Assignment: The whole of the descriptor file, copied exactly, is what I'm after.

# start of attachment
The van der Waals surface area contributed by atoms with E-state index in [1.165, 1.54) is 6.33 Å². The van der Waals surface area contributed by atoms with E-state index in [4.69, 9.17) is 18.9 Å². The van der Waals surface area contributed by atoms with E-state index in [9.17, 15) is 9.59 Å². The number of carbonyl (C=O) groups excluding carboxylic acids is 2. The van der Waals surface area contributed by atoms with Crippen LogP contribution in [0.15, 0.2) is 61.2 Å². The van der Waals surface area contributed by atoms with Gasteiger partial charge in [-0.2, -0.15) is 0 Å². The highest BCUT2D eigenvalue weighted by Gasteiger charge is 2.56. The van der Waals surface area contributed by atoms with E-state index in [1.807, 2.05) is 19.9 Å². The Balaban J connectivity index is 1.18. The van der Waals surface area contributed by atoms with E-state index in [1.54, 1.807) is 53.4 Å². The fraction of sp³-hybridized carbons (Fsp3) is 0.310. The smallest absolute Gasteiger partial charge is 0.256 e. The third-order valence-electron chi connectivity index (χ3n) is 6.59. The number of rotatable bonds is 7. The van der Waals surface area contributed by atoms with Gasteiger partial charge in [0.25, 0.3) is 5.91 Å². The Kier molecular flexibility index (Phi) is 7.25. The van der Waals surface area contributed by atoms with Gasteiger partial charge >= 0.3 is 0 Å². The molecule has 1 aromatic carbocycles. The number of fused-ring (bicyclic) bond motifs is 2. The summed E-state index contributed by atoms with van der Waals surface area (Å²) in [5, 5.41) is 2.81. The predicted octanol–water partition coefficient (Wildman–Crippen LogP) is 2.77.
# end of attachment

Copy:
The van der Waals surface area contributed by atoms with E-state index in [1.165, 1.54) is 6.33 Å². The van der Waals surface area contributed by atoms with E-state index in [4.69, 9.17) is 18.9 Å². The van der Waals surface area contributed by atoms with E-state index in [9.17, 15) is 9.59 Å². The number of carbonyl (C=O) groups excluding carboxylic acids is 2. The van der Waals surface area contributed by atoms with Crippen LogP contribution in [0.15, 0.2) is 61.2 Å². The van der Waals surface area contributed by atoms with Gasteiger partial charge in [-0.2, -0.15) is 0 Å². The highest BCUT2D eigenvalue weighted by Gasteiger charge is 2.56. The van der Waals surface area contributed by atoms with E-state index in [1.807, 2.05) is 19.9 Å². The Balaban J connectivity index is 1.18. The van der Waals surface area contributed by atoms with E-state index in [1.54, 1.807) is 53.4 Å². The fraction of sp³-hybridized carbons (Fsp3) is 0.310. The smallest absolute Gasteiger partial charge is 0.256 e. The third-order valence-electron chi connectivity index (χ3n) is 6.59. The number of rotatable bonds is 7. The van der Waals surface area contributed by atoms with Gasteiger partial charge in [0.25, 0.3) is 5.91 Å². The Kier molecular flexibility index (Phi) is 7.25. The van der Waals surface area contributed by atoms with Gasteiger partial charge >= 0.3 is 0 Å². The molecule has 1 aromatic carbocycles. The number of fused-ring (bicyclic) bond motifs is 2. The summed E-state index contributed by atoms with van der Waals surface area (Å²) in [5, 5.41) is 2.81. The predicted octanol–water partition coefficient (Wildman–Crippen LogP) is 2.77.